After more than two years of effectively banning foreign tourists to stem the coronavirus, Japan has finally reopened to tourists. This is timely given that a recent global study has put Japan at the top of travelers’ must-see lists.
On Wednesday, new rules took effect, raising the maximum number of arrivals to 20,000 a day from 10,000.
Arrivals are also divided into one of three groups; blue represents those who have been vaccinated at least twice and are from low-risk countries, and yellow represents medium-risk countries who have received three doses of the vaccine.
Anyone from Albania, Fiji, Pakistan or Sierra Leone, even if fully vaccinated, falls into the red category and will be required to quarantine for at least three days.
According to the government, about 80 percent of arrivals will fall into the blue category, including anyone coming to Japan from Germany.
Japan’s tourism industry eagerly awaits tourists
Currently, tourists must join approved tour groups and are closely monitored, but — if all goes according to plan — That requirement will be relaxed on June 10, giving travelers more freedom.
Predictably, Japan’s domestic tourism industry is pleased with the news and hopes that restrictions will be further eased soon.
“The pandemic hit us hard,” said Kei Tamura, director of Kyoto-based Cerca Travel Co. “We went from being busy and fully booked months in advance to zero overseas tourists in a few weeks. ,” Tamura told DW.
Tamura has turned to Japanese travelers and foreign residents in Japan to keep his business going, though he admits it’s a touch-and-go at times. Not all companies survive.
“We are still unable to take bookings as the June 10 lifting of restrictions has not been fully determined,” he said.
“So we’re talking to our old customers and partners and we’re hopeful.”
Like others in the industry, he is encouraged by Japan’s No. 1 ranking in the travel and tourism report compiled by the World Economic Forum.
At the World Economic Forum meeting in Davos in late May, Japan topped the list for the first time, with the United States and Spain third.
Japan, which rose from fourth place in the 2019 rankings, is highly regarded for its rich cultural resources and air and rail infrastructure.
In 2019, the last year before the pandemic wreaked havoc on world tourism, 31.88 million foreigners arrived in Japan.
The country aims to hit the 40 million mark the following year, when Tokyo hosts the Olympics.
Instead, the Olympics were postponed until the summer of 2021, strict new travel restrictions were imposed, and the Japanese opted to stay at home rather than vacation abroad.
Fewer than 246,000 foreigners will enter Japan in 2021, mostly Olympic-related athletes and media, business people, diplomats and some foreign students, according to government data.
The annual figure is the lowest since statistics were first collected in 1964.
Still, falling infections are raising hopes that the worst of the pandemic may be over.
On May 31, 21,804 new virus cases were reported in Japan’s population of 125.8 million, down sharply from a peak of 104,345 cases on February 3.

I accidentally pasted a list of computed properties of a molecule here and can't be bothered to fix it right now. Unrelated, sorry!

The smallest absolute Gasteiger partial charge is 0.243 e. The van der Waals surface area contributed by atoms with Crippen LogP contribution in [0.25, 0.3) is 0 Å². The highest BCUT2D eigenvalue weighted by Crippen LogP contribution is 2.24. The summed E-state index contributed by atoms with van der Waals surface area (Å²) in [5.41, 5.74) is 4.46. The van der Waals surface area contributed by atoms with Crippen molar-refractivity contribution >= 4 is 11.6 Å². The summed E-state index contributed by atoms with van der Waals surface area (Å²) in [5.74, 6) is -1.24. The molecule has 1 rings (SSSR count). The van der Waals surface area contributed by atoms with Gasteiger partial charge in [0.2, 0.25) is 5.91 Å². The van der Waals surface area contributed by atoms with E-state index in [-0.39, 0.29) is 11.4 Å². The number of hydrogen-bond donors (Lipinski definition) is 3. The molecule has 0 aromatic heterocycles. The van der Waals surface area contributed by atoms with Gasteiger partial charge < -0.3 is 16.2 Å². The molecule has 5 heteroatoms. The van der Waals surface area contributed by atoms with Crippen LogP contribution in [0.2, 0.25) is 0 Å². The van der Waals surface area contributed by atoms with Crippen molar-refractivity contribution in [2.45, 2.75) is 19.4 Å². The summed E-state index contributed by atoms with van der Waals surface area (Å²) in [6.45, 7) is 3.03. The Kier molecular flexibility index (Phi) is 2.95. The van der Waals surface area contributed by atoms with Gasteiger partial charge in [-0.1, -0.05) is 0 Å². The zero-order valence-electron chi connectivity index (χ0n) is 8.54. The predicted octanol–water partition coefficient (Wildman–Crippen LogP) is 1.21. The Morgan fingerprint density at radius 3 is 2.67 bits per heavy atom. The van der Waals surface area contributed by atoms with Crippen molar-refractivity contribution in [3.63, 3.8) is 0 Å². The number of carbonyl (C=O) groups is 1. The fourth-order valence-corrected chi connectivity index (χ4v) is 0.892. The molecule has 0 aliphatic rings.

Naomi Mano, president and CEO of boutique travel company Luxurique, said her regulars are “desperately wanting to return to Japan.”
“Since it was first reported in April that the government was considering easing restrictions, we’ve had a lot of inquiries from people who want to come here again,” she said.
“We’ve also seen some people who are very interested in Japan, they’ve had Japan on their bucket list for a while, but for whatever reason, they never got around to it,” she said. Those people are making reservations because they don’t want to wait any longer.”
Luxurique is taking bookings from extended families or groups of friends planning to spend Thanksgiving or Christmas in Japan, Mano said.
A typical itinerary includes cultural attractions in Tokyo and the former capital, Kyoto.
Many have incorporated famous art installations in Naoshima, the Inland Sea of Japan, the world-famous Niseko Ski Resort in Hokkaido, and of course the “hot springs” in some countries.
“closed for two years”
“These people have been locked up for more than two years, they’re not used to it, and they use that time to plan where they want to go and what they want to do,” Mano said.
Another incentive for Japan as a preferred destination is the weak yen, which makes holidays cheaper than in previous years, she added.
However, the industry acknowledges that there will be some bumps in the road before Japan’s tourism industry fully returns to normal.
The government’s pilot tourism programme, launched in late May, is aimed at closely watched travellers from a handful of countries in small groups.
That took a major turn on Monday when it was confirmed that a member of four travelers from Thailand had tested positive for the virus and was placed in a quarantine unit in Oita prefecture in southwestern Japan.
“It will take a while,” agrees Kei Tamura.
“I think it’s too early to expect large numbers of travellers to return this summer, but I believe and hope that by this time next year we will be fully booked again.”
Editor: Wesley Lahn